The Kidde Code One Fire Extinguisher with Mount Bracket & Strap, 5-B:C Rated for Basic Use is 34{7b69b9de36438d361c7735609901fa0dd171d5610b3d58886a55f998d0ab2cb7} off ($9.88; regular price: $14.97).

  • Class A is used for fires involving ordinary combustibles such as wood, cloth, paper, rubber and plastics (typical for home settings), said Forte.
  • Class B is for fires involving flammable liquids such as gasoline, oil, solvents and oil-based paint. These fires spread rapidly.
  • Class K is a subclass of Class B and is specific to kitchen fires.
  • Class C is for fires involving energized electrical equipment.

When using a fire extinguisher, stand six to eight feet away from the fire and follow the four-step P.A.S.S. technique:

  • Pull the pin. Hold the extinguisher with the nozzle pointing away from you and release the locking mechanism.
  • Aim low. Point the extinguisher at the base of the fire.
  • Squeeze the lever slowly and evenly.
  • Sweep the nozzle from side to side.

A portable fire extinguisher can help save lives but there can be a few limitations on when to use them. People should only use a portable fire extinguisher when:

  • A fire is confined to a small area and is not growing.
  • The fire department has been called.
  • A room is not filled with smoke.
  • All other residents have exited the home.

Dryer vents cause thousands of fires per year in the U.S. due to the combination of heat and accumulated dryer lint and dust, according to Portland Fire & Rescue.

Look for warning signs of lint buildup such as your laundry is taking longer to dry, dry clothes are too hot to touch or you notice a burning smell in the laundry room.

Your dryer vent should be cleaned out at least once a year to keep your home safe. Forte said to follow these steps:

Disconnect the dryer: Locate the vent at the back of the dryer. You should also locate the dryer exhaust vent at your home’s exterior. Once found, unplug the dryer and pull it away from the wall. Disconnect the dryer duct from the back of the dryer.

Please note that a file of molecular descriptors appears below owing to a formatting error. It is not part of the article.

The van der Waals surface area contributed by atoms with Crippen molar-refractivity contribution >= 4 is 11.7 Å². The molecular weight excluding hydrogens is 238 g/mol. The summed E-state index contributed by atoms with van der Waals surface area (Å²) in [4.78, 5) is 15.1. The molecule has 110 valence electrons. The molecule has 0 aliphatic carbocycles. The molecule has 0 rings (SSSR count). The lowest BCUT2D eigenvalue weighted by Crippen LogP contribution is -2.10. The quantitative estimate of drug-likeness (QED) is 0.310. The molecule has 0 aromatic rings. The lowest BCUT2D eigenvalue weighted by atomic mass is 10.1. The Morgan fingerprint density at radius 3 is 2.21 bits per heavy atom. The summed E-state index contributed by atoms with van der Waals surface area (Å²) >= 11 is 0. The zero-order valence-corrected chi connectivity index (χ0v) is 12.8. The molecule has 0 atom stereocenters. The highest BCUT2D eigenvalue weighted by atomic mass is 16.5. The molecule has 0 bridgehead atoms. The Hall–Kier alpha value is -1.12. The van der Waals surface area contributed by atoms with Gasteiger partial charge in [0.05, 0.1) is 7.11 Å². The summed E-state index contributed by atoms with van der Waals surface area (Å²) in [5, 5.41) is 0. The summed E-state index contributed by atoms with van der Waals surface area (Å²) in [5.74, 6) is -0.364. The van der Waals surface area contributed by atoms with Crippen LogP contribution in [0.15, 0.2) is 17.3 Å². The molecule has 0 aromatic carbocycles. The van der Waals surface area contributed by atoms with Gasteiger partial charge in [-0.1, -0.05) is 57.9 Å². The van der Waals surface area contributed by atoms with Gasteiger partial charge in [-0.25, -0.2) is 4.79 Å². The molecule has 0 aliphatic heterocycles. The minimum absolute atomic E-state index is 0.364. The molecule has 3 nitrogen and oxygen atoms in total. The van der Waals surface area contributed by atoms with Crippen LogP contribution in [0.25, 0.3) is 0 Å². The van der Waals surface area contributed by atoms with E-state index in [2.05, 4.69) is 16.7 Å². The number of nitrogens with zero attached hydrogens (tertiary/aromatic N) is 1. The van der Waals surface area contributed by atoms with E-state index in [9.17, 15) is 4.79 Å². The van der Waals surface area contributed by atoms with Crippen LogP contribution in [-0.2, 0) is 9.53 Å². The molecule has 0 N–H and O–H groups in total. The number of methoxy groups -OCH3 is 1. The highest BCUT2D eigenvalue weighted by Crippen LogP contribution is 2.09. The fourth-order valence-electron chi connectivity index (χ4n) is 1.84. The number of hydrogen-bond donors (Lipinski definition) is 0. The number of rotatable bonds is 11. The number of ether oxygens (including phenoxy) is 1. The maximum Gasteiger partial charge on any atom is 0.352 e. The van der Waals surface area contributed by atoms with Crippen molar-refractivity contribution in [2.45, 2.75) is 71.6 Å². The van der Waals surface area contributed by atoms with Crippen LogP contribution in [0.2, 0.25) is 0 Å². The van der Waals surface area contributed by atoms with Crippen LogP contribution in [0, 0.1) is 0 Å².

Vacuum out the vent: While wearing safety gloves, remove lint from the hole at the back of the dryer by using the hose attachment of a vacuum. Remove lint from the duct by hand and then vacuum the inside of the dryer duct extensions (if available) to remove as much of the dust as you can. Go to the exterior vent cover next and clean out the dryer vent using a vacuum.

Brush out the vent: The best way to clean a dryer duct is to feed a cleaning brush inside and move it back and forth while slightly rotating it. Extend the brush as needed and continue until the vents are free of dust and lint.

Reconnect the dryer: Inspect the ducts to make sure that they are undamaged and then reattach the ductwork and vent cover. Push the dryer back into place and plug it in. To test the dryer, run it for 15 to 20 minutes on the fluff or air-dry setting to make sure all connections are strong and to dislodge any remaining debris.

Avoid lint buildup: Perform routine maintenance such as regularly sweeping and dusting the area around the dryer, as well as removing the lint screen and vacuuming in and around the lint filter with the hose attachment.

Portland Fire & Rescue recommends you:

  • Pay attention to electrical cords, looking for signs of damage or wear.
  • Clean fireplaces after each use.
  • Keep children, pets and flammable objects away from space heaters and fireplaces.
  • Make sure all kitchen appliances are turned off after cooking.
  • Switch to fake, battery-powered candles instead of real ones.

Read more at portlandoregon.gov/fire/58348

— As told to Janet Eastman | 503-294-4072

[email protected] | @janeteastman